A modern example of school discipline in North America and Western Europe relies upon the idea of an assertive teacher who is prepared to impose their will upon a class. Positive reinforcement is balanced with immediate and fair punishment for misbehavior and firm, clear boundaries define what is appropriate and inappropriate behavior. Teachers are expected to respect their students, and sarcasm and attempts to humiliate pupils are seen as falling outside of what constitutes reasonable discipline.
Whilst this is the consensus viewpoint amongst the majority of academics, some teachers and parents advocate a more assertive and confrontational style of discipline. Such individuals claim that many problems with modern schooling stem from the weakness in school discipline and if teachers exercised firm control over the classroom they would be able to teach more efficiently. This viewpoint is supported by the educational attainment of countries -- in East Asia for instance -- that combine strict discipline with high standards of education.
It's not clear, however that this stereotypical view reflects the reality of East Asian classrooms or that the educational goals in these countries are commensurable with those in Western countries. In Japan, for example, although average attainment on standardized tests may exceed those in Western countries, classroom discipline and behavior is highly problematic. Although, officially, schools have extremely rigid codes of behavior, in practice many teachers find the students unmanageable and do not enforce discipline at all, while others impose brutal standards of discipline, backed up with beatings and whippings.
Remembering that typical class sizes are 40 to 50 students, maintaining classroom order under these conditions can take so much effort that there is simply no time for learning, so it is common for teachers to simply ignore disruptive students and concentrate their attention on motivated students. The result of this is that motivated students, who must pass extremely difficult university entrance exams, receive disproportionate resources, while the rest of the students are allowed, perhaps expected to, fail. Given that perceptions of school quality are heavily weighted towards the proportion of students passing university entrance exams, this approach diverts resources to where they are most efficient from the perspective of administrators.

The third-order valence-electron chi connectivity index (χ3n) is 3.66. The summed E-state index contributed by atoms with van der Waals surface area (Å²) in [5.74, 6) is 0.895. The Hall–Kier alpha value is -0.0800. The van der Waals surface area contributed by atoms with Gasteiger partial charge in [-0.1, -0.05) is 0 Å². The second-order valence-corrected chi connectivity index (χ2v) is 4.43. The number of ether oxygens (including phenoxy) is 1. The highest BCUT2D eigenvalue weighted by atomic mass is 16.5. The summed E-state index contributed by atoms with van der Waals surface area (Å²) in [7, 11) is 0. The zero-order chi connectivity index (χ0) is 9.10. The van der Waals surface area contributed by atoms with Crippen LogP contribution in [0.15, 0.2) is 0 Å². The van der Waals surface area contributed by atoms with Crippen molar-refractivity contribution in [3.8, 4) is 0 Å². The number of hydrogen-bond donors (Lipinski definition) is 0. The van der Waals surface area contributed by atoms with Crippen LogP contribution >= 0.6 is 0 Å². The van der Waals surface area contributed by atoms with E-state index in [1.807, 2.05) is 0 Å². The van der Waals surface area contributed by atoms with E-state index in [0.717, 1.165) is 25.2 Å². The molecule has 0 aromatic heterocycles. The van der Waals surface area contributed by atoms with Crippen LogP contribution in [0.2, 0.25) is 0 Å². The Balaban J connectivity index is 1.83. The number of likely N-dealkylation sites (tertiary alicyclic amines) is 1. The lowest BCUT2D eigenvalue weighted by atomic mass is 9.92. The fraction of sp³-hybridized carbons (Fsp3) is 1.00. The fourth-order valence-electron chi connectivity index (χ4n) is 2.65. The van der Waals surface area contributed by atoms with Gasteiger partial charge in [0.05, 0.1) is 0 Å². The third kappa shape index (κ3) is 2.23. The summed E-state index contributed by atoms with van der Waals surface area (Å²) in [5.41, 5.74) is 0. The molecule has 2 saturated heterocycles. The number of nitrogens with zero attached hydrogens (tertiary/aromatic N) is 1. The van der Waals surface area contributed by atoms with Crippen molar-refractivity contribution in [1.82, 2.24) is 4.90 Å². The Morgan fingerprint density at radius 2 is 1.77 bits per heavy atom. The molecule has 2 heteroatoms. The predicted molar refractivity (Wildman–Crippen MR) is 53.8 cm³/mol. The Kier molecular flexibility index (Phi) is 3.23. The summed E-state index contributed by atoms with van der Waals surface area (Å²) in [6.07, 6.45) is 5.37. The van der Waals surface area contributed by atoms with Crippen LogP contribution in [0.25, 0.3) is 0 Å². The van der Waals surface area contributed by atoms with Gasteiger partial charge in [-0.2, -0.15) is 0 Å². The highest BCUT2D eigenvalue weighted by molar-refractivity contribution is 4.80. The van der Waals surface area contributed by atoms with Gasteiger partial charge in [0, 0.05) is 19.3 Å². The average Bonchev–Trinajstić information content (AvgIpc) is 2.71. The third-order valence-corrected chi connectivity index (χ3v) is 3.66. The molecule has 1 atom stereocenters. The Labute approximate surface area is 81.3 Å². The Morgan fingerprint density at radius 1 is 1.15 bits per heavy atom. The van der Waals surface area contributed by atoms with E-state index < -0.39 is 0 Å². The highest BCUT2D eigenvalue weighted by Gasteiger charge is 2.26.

The problem, however, is that many students graduate high-school with very unrealistic expectations and little in the way of useful skills, leaving it up to employers or vocational colleges to teach the basic social expectations needed for employment or higher education. Frequent complaints of teachers at the university and college level are that students lack the concept of punctuality, consider that attendance to class is sufficient for a passing grade so use class time to catch up on sleep or email, and lack the self-discipline and motivation needed for effective study. Students frequently refuse to complete homework or class work, or even bring books and paper to class, on the assumption that high-school standards of behavior will be accepted and that an automatic pass grade will be awarded provided they do not actively disrupt classes. University administrators frequently pressure teachers to issue passing grades despite poor achievement due to constraints imposed by the Ministry of Education in relation to funding.